So now I can write a list of things I need to do and with the Home tab visible, add a tick box to each one and tick it off as I achieve. It feels good. Then I want more: I can change up the tick boxes for a range of different icons that are relevant to the task, and even separate them into groups on a page with sub headings that I colour code, format and resize. Put them in a table just using the tab key? No problem.
What next? How about we use the flag tool to define the urgency of each task, and have Outlook keep a list of them automatically? I can do that with just one click. Let's really commit - If I click on the task statement and press Control+Alt+K (or choose 'custom' from the Outlook Tasks Icon) I can link that tick box straight to an Outlook task that is now synced between both programs, and can be ticked off or edited in either.
Make It a Date
So a tab called 'To Do' with pages of lists could be the greatest to do list manager you'll ever have. But there are other little tweaks we can make to our workflow that are some of the standout features that put OneNote above other productivity solutions on the desktop.
Firstly, in the same way Google would let me link a Keep note to a gCal event (sort of), I can click the meeting icon and link a OneNote page to a meeting in my outlook calendar. The page can be opened from either application, and again the full functionality of OneNote remains available, so if I want to I can hand write notes, draw diagrams, put a word doc, pdf, spreadsheet, meeting PowerPoint on the page, or even record a voice audio note or video note to the page, both before the meeting, during or afterwards.
Open or Side-lined?
With a widescreen monitor, or even dual monitors OneNote can be even more useful. Still on the ribbon View tab the 'New Docked Window' icon takes the current page and docks it to the side of the screen in a magnetic fashion, allowing access to my lists and notes from a more minimal space saving iteration that I can drag wider or slimmer and zoom in or out as the whim takes me. The freedom to open multiple copies of OneNote and see different pages or even different parts of the same page means I can be productive on one page or OneNote, whilst viewing to do lists, notes or reference material on another. This works very well for both creative and factual writing, or even checking lists of bills to pay and file or letters to send.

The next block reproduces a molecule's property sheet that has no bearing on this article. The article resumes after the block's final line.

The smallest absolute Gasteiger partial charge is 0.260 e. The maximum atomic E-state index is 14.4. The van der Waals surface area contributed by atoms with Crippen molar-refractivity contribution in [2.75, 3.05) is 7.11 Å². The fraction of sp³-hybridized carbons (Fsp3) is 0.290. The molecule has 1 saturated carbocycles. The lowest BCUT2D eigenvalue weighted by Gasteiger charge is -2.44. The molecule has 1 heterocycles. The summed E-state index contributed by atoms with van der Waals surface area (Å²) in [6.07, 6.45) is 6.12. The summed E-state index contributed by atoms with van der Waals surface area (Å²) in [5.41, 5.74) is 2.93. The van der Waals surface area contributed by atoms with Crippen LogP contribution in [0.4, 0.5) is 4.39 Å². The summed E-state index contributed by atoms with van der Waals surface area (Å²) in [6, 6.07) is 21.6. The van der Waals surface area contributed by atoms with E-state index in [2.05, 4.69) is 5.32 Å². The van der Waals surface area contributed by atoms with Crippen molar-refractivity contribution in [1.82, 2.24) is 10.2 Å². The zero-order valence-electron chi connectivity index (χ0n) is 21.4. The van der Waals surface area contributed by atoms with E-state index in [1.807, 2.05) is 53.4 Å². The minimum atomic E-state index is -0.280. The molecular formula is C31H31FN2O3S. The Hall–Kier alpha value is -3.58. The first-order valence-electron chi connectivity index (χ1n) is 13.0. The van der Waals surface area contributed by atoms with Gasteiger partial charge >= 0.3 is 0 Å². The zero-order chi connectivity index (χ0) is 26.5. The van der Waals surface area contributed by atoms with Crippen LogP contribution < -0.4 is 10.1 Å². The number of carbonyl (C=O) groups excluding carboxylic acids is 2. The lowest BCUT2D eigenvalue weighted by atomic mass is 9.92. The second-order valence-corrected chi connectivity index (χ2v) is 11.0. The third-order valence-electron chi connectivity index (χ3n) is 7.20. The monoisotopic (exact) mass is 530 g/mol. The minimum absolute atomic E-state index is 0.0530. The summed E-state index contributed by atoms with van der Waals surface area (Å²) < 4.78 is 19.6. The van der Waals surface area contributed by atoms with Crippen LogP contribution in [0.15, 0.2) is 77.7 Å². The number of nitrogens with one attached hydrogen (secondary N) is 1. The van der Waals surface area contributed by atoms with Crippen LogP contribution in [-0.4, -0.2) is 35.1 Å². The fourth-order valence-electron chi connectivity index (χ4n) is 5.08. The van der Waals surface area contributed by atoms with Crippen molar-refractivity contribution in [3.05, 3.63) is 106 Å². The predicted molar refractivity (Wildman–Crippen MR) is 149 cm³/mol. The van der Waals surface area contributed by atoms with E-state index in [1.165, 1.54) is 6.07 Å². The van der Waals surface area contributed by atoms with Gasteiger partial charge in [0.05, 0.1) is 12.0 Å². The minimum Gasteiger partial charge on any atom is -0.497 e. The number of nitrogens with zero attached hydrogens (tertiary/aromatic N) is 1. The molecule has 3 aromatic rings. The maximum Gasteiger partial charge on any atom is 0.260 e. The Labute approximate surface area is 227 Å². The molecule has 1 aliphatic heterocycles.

Finding Your Way
As soon as to do lists span multiple pages finding everything to be done becomes its own challenge. Now, how do you know there are no to do items lying not done on pages you have not visited, unless you check them all each day? There are several solutions here.
Option 1: Visit every page every day. I'm not in favour of this - David Allen's GTD system can work well in OneNote, but that approach clearly defines a weekly review process and smaller reviews as required, however there is no productivity gain by implementing a system that needs you to check every aspect all the time. You'd never sleep.
Option 2: Yes, I was leading you towards this. OneNote can search not only by text but by the task icons we looked at earlier and by the urgency of a task flag or by Outlook linked tasks. It can also sort the results by any of these variables. Happy days. To utilise this function, click the 'Find Tags' icon on the ribbon home tab.
The list of results that appears can then not only be kept as a new page (choose 'Create Summary Page') but also as a side docked page itself (choose 'Pin Search results'). This has the added benefit of being always visible, but also of being a dynamic list in that it is responsive to items ticked off anywhere else.
Here are several examples of how this can be sorted in more helpful way depending on our needs.
- Grouping by priority or urgency
- Grouping by section or page
- Grouping by Outlook category
OneNote plays so well not only with other Office apps but also with a wide range of third party apps and web services, that covering and defining its productivity potential is a goal post that stays ever distant. Please see below for related OneNote articles covering other ways it can enhance your workflow, organisation and therefore productivity, and if you have any questions, amendments to this information or requests for other articles please do let me know in the comments.